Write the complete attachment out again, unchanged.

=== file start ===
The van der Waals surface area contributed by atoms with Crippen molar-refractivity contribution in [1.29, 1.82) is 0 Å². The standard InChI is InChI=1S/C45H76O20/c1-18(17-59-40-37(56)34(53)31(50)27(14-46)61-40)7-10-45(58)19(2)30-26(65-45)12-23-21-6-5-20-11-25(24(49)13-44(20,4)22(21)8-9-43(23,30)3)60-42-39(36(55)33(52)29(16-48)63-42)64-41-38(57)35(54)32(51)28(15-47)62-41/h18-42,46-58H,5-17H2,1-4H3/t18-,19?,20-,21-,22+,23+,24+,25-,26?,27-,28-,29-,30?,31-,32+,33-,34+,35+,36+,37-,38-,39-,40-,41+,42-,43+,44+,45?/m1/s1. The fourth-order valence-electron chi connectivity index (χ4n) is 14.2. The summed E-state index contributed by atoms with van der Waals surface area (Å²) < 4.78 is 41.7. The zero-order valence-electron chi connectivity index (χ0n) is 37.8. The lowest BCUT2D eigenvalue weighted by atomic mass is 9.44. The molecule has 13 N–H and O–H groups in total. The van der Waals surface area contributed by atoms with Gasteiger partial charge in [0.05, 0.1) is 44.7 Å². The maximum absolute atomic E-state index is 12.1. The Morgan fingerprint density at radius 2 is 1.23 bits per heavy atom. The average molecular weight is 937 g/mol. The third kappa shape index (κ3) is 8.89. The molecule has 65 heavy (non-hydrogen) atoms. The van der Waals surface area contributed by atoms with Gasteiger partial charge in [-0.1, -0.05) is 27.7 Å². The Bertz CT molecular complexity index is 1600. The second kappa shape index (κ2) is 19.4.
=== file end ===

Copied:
The van der Waals surface area contributed by atoms with Crippen molar-refractivity contribution in [1.29, 1.82) is 0 Å². The standard InChI is InChI=1S/C45H76O20/c1-18(17-59-40-37(56)34(53)31(50)27(14-46)61-40)7-10-45(58)19(2)30-26(65-45)12-23-21-6-5-20-11-25(24(49)13-44(20,4)22(21)8-9-43(23,30)3)60-42-39(36(55)33(52)29(16-48)63-42)64-41-38(57)35(54)32(51)28(15-47)62-41/h18-42,46-58H,5-17H2,1-4H3/t18-,19?,20-,21-,22+,23+,24+,25-,26?,27-,28-,29-,30?,31-,32+,33-,34+,35+,36+,37-,38-,39-,40-,41+,42-,43+,44+,45?/m1/s1. The fourth-order valence-electron chi connectivity index (χ4n) is 14.2. The summed E-state index contributed by atoms with van der Waals surface area (Å²) < 4.78 is 41.7. The zero-order valence-electron chi connectivity index (χ0n) is 37.8. The lowest BCUT2D eigenvalue weighted by atomic mass is 9.44. The molecule has 13 N–H and O–H groups in total. The van der Waals surface area contributed by atoms with Gasteiger partial charge in [0.05, 0.1) is 44.7 Å². The maximum absolute atomic E-state index is 12.1. The Morgan fingerprint density at radius 2 is 1.23 bits per heavy atom. The average molecular weight is 937 g/mol. The third kappa shape index (κ3) is 8.89. The molecule has 65 heavy (non-hydrogen) atoms. The van der Waals surface area contributed by atoms with Gasteiger partial charge in [-0.1, -0.05) is 27.7 Å². The Bertz CT molecular complexity index is 1600. The second kappa shape index (κ2) is 19.4.